Preventative maintenance helps keep the lights on
LOWNDES COUNTY, Miss. (WCBI)- With strong thunderstorms and heavy winds coming into the Golden Triangle area Thursday, residents are worried about power outages.
Luckily for them, 4-County Electric has a program implemented to rid people of these concerns.
For over 80 years 4-County has used the “Right Of Way” program.
This program allows them to make it safer and faster for 4 County to restore power outages when they do occur.
With over 5,000 miles of line, and weather that is constantly changing, 4-County continues to have their hands full.
Severe thunderstorms have been the problem lately.
“The strong winds do pose problems for trees because they are tall and they try to take the wind and sometimes they can and sometimes they don’t,” said Lynn Timbrook.
And when trees don’t take the wind well, that’s when power outages occur.
Lynn Timbrook, an engineer at 4-County, said wet ground doesn’t help either.
“When the ground is wet and the trees, the root systems are trying to hold but if the ground is not strong enough then they will fall given a certain amount of wind in the right direction, and they will fall and sometimes they fall within our power lines,” said Timbrook.
But 4-County doesn’t wait for damage to occur before going to work.
The stay proactive through the “Right Of Way” program.
This program is made up of utility workers who are continuously trimming trees on the edges of the 30-foot right of way zone around power lines.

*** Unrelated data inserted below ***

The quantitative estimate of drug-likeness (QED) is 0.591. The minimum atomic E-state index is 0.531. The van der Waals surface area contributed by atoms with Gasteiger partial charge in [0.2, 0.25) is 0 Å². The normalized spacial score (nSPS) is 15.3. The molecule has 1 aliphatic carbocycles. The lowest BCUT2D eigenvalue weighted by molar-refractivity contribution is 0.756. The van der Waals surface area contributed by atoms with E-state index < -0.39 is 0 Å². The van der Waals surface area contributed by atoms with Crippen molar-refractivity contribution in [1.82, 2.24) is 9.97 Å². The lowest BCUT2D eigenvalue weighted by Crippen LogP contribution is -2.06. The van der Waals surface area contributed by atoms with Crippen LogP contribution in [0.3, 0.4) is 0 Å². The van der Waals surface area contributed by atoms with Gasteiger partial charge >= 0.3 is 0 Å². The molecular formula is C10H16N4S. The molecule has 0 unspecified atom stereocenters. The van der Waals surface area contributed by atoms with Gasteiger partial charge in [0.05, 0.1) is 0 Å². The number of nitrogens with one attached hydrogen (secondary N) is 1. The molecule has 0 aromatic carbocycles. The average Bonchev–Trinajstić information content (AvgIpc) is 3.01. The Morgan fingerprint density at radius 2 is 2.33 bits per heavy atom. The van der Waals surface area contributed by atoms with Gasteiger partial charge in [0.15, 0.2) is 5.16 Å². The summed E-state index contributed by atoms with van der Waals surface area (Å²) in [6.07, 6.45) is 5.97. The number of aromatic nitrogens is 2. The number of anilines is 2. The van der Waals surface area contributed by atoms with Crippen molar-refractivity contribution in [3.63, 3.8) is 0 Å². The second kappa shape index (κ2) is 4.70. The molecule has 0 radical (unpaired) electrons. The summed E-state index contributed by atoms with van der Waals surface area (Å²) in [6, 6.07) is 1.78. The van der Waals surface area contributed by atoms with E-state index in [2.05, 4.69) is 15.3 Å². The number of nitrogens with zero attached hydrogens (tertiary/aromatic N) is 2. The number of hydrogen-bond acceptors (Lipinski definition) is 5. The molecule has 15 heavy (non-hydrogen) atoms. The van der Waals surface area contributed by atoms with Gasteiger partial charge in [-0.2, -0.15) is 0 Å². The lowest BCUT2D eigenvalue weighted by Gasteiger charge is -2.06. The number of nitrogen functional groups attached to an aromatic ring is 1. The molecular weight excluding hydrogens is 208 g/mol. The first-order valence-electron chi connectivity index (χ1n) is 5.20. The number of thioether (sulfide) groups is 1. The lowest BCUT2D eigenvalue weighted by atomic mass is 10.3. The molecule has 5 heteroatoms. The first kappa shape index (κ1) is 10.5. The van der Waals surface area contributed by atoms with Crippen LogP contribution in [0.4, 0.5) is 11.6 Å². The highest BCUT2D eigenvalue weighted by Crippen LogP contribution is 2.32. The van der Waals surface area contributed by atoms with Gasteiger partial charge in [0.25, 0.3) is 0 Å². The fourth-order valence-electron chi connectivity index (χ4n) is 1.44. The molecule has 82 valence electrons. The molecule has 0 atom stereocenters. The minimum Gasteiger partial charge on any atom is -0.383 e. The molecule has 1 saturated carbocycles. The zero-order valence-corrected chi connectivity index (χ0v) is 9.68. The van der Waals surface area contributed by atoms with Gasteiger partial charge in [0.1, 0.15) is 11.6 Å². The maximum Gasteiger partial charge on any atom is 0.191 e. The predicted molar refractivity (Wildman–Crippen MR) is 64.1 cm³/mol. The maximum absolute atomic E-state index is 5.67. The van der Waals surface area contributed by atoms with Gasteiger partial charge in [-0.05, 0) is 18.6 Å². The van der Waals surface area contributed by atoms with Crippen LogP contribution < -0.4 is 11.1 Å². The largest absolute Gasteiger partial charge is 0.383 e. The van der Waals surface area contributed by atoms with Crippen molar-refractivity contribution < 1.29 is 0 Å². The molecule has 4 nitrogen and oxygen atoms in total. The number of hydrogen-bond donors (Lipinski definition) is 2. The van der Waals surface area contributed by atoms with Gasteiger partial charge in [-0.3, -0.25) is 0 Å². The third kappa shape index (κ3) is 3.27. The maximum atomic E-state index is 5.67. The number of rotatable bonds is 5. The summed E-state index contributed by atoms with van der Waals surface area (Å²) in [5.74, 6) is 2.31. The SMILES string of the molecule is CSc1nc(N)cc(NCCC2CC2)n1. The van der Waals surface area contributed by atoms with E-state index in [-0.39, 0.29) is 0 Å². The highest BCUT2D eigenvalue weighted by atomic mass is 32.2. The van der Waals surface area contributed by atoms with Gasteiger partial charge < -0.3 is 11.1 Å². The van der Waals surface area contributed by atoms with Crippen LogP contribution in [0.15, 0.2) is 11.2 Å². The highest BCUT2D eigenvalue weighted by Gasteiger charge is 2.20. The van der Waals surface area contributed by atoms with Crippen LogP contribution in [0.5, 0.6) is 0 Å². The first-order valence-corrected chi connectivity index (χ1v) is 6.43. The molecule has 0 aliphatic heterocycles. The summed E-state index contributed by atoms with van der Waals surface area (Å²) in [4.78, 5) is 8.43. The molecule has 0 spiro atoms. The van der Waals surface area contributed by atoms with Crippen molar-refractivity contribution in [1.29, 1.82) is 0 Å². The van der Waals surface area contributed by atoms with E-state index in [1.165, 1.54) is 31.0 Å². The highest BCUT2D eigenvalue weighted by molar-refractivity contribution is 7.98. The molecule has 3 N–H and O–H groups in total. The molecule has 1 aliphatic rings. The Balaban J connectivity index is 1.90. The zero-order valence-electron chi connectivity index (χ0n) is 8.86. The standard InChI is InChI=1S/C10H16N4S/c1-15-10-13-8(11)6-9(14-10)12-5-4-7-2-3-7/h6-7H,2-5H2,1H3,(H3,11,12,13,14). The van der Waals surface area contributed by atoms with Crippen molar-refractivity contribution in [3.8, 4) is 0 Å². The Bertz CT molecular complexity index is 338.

“We will go through with the mechanical equipment, bucket trucks or device, a vehicle we call a giraffe that has a long arm on it with a saw on the end of it that can get pretty high in the trees,” said Timbrook. “And of course we have men that climb and do things that the equipment can’t get to.”
One aspect that helps this program thrive is 4-County’s members.
Timbrook says, without their communication it would be difficult to maintain over 5,000 miles of line.
“They tell us all the time that they’ve got you know a tree that they want us to look at to cut or they’re afraid that it might fall and things like that,” said Timbrook. “So that gives us an opportunity to be in different places pretty much all across our territory to observe what’s going on.”
Timbrook’s team takes preventative measures; however, power outages are still possible.
This possibility drives him to further develop the “Right Of Way” program and find new ways to minimize larger outages.
“We would much rather not have them happen and that’s why were doing this and that’s why were trying to do it as well as we can,” said Timbrook.
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